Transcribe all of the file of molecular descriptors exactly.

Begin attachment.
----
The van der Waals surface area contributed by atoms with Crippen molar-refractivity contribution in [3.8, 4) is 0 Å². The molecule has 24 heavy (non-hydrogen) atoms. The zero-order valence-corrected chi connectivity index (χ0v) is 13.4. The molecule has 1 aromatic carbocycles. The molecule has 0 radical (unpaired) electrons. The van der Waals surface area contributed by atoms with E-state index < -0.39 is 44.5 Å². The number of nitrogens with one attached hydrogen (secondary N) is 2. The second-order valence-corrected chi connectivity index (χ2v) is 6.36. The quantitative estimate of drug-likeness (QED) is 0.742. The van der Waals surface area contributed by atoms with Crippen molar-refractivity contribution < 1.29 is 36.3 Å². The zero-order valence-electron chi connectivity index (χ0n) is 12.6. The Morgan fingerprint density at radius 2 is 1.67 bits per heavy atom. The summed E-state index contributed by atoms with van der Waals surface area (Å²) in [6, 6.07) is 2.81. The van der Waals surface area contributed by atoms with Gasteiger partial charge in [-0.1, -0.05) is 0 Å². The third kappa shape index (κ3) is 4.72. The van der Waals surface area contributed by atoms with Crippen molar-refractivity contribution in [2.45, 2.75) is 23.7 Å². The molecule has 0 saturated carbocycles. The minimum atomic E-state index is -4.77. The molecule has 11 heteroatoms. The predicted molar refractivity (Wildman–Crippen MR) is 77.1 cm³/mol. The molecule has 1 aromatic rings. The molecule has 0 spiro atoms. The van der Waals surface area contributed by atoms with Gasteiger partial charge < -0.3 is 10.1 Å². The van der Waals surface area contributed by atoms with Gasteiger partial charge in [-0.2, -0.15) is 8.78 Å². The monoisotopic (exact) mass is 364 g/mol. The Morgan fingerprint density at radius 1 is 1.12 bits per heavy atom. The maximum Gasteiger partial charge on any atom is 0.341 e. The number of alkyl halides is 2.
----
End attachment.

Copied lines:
The van der Waals surface area contributed by atoms with Crippen molar-refractivity contribution in [3.8, 4) is 0 Å². The molecule has 24 heavy (non-hydrogen) atoms. The zero-order valence-corrected chi connectivity index (χ0v) is 13.4. The molecule has 1 aromatic carbocycles. The molecule has 0 radical (unpaired) electrons. The van der Waals surface area contributed by atoms with E-state index < -0.39 is 44.5 Å². The number of nitrogens with one attached hydrogen (secondary N) is 2. The second-order valence-corrected chi connectivity index (χ2v) is 6.36. The quantitative estimate of drug-likeness (QED) is 0.742. The van der Waals surface area contributed by atoms with Crippen molar-refractivity contribution < 1.29 is 36.3 Å². The zero-order valence-electron chi connectivity index (χ0n) is 12.6. The Morgan fingerprint density at radius 2 is 1.67 bits per heavy atom. The summed E-state index contributed by atoms with van der Waals surface area (Å²) in [6, 6.07) is 2.81. The van der Waals surface area contributed by atoms with Gasteiger partial charge in [-0.1, -0.05) is 0 Å². The third kappa shape index (κ3) is 4.72. The van der Waals surface area contributed by atoms with Crippen molar-refractivity contribution in [2.45, 2.75) is 23.7 Å². The molecule has 0 saturated carbocycles. The minimum atomic E-state index is -4.77. The molecule has 11 heteroatoms. The predicted molar refractivity (Wildman–Crippen MR) is 77.1 cm³/mol. The molecule has 1 aromatic rings. The molecule has 0 spiro atoms. The van der Waals surface area contributed by atoms with Gasteiger partial charge < -0.3 is 10.1 Å². The van der Waals surface area contributed by atoms with Gasteiger partial charge in [-0.2, -0.15) is 8.78 Å². The monoisotopic (exact) mass is 364 g/mol. The Morgan fingerprint density at radius 1 is 1.12 bits per heavy atom. The maximum Gasteiger partial charge on any atom is 0.341 e. The number of alkyl halides is 2.